Huge Drop in Minnesota Teen Pregnancy Rate
ST. PAUL, Minn. (AP) — Pregnancies and birth rates dipped to historic lows among Minnesota teens, while sexually transmitted diseases continue climbing, according to a report by the University of Minnesota.
The 2018 Minnesota Adolescent Sexual Health Report was conducted by the Medical School's Healthy Youth Development - Prevention Research Center. The study found that the pregnancy rate of 15- to 19-year-olds dropped by more than 70 percent from 1990 to 2016, while births decreased during that same time period.
The decline is likely caused by delayed sexual activity and an increase in highly effective contraception, researchers said.
People age 15 to 19 accounted for 25 percent of chlamydia cases and 18 percent of gonorrhea cases last year, though that age range only accounts for about 7 percent of the state's population, the report said.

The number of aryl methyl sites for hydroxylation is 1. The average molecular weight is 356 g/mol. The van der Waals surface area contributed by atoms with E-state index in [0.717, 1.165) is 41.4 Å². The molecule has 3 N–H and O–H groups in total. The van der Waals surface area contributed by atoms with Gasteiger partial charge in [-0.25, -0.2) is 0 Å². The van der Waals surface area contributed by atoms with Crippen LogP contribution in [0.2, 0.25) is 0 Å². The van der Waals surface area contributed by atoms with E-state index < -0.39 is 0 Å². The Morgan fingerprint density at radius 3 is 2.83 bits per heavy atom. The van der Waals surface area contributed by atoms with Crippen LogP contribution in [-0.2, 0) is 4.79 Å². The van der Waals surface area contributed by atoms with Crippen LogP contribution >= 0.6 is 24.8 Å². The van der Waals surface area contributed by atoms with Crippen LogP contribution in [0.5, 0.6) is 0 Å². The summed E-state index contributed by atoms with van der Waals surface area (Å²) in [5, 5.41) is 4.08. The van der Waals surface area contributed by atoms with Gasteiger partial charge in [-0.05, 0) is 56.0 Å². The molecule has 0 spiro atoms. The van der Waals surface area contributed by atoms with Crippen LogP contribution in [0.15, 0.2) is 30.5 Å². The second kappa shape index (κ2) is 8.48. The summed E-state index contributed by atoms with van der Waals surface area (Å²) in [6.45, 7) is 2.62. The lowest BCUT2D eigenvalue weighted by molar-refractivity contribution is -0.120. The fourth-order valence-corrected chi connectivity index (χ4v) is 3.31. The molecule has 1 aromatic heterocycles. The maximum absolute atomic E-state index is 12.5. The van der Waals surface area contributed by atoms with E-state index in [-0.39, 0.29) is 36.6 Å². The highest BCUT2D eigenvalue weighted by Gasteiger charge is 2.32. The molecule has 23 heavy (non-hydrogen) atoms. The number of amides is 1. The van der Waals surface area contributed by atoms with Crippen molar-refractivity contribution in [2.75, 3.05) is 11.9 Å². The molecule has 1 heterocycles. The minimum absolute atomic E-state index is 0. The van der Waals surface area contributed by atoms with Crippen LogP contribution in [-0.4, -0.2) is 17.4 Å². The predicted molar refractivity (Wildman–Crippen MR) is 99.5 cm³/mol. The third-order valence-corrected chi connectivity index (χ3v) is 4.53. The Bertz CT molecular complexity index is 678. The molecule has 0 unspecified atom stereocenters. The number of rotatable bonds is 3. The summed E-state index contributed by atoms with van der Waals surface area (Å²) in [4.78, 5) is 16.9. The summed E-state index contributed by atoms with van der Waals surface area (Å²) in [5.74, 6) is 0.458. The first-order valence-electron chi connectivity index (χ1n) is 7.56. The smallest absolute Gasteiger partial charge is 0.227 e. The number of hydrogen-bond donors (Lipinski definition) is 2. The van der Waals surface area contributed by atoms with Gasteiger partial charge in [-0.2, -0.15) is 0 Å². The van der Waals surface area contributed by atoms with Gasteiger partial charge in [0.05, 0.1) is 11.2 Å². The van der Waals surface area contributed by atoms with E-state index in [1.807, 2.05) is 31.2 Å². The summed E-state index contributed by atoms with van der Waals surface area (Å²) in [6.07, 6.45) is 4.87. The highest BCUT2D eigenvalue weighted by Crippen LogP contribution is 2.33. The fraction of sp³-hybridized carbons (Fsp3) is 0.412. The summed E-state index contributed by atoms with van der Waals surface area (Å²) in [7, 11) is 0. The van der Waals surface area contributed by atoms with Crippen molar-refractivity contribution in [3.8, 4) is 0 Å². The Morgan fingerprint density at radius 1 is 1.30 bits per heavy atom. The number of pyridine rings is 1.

"The messages around pregnancy prevention have sunk in and young people are considering it a really important thing to avoid pregnancy and that's great," said report author Jill Farris, who is also the director of the center. "But we also need to stress the importance of avoiding sexually transmitted infections, too."
The implementation of universal STD testing in schools, street outreach and home-based screening could help address the rising rates of STDs, the report said.
Teens of color have higher rates of STDs and births, Farris said.
"We should be thinking about how we can provide health care services that are culturally relevant and supportive and attractive to young folks of all backgrounds," she said.
The report recommended schools, after school programs, clinics and faith communities should seek to have open, nonjudgmental conversations with young people about sex. Doctors and nurses should also stress the importance of condoms, even with people who use birth control.